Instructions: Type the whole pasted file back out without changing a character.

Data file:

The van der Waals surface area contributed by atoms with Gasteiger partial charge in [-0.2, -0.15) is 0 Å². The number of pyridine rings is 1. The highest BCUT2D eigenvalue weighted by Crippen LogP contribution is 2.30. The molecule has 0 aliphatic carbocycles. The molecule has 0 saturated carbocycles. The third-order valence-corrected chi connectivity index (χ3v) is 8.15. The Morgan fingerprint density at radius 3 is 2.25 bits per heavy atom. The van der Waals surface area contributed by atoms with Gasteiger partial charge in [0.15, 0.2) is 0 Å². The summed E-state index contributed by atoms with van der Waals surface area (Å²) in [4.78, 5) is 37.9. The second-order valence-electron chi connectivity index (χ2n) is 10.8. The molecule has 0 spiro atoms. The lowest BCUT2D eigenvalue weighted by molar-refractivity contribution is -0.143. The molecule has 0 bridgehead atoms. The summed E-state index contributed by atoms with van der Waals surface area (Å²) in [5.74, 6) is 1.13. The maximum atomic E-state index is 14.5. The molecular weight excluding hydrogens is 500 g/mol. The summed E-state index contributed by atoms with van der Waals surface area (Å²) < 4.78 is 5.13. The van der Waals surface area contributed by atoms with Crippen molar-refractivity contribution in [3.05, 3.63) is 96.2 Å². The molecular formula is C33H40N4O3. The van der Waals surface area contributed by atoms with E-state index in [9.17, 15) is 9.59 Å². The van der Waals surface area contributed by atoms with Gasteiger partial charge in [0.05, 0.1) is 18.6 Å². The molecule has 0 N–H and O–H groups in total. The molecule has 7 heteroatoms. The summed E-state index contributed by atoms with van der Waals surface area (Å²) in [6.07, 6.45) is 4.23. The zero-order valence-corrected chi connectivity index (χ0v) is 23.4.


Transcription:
The van der Waals surface area contributed by atoms with Gasteiger partial charge in [-0.2, -0.15) is 0 Å². The number of pyridine rings is 1. The highest BCUT2D eigenvalue weighted by Crippen LogP contribution is 2.30. The molecule has 0 aliphatic carbocycles. The molecule has 0 saturated carbocycles. The third-order valence-corrected chi connectivity index (χ3v) is 8.15. The Morgan fingerprint density at radius 3 is 2.25 bits per heavy atom. The van der Waals surface area contributed by atoms with Gasteiger partial charge in [0.15, 0.2) is 0 Å². The summed E-state index contributed by atoms with van der Waals surface area (Å²) in [4.78, 5) is 37.9. The second-order valence-electron chi connectivity index (χ2n) is 10.8. The molecule has 0 spiro atoms. The lowest BCUT2D eigenvalue weighted by molar-refractivity contribution is -0.143. The molecule has 0 bridgehead atoms. The summed E-state index contributed by atoms with van der Waals surface area (Å²) in [5.74, 6) is 1.13. The maximum atomic E-state index is 14.5. The molecular weight excluding hydrogens is 500 g/mol. The summed E-state index contributed by atoms with van der Waals surface area (Å²) < 4.78 is 5.13. The van der Waals surface area contributed by atoms with Crippen molar-refractivity contribution in [3.05, 3.63) is 96.2 Å². The molecular formula is C33H40N4O3. The van der Waals surface area contributed by atoms with E-state index in [9.17, 15) is 9.59 Å². The van der Waals surface area contributed by atoms with Gasteiger partial charge in [0.05, 0.1) is 18.6 Å². The molecule has 0 N–H and O–H groups in total. The molecule has 7 heteroatoms. The summed E-state index contributed by atoms with van der Waals surface area (Å²) in [6.07, 6.45) is 4.23. The zero-order valence-corrected chi connectivity index (χ0v) is 23.4.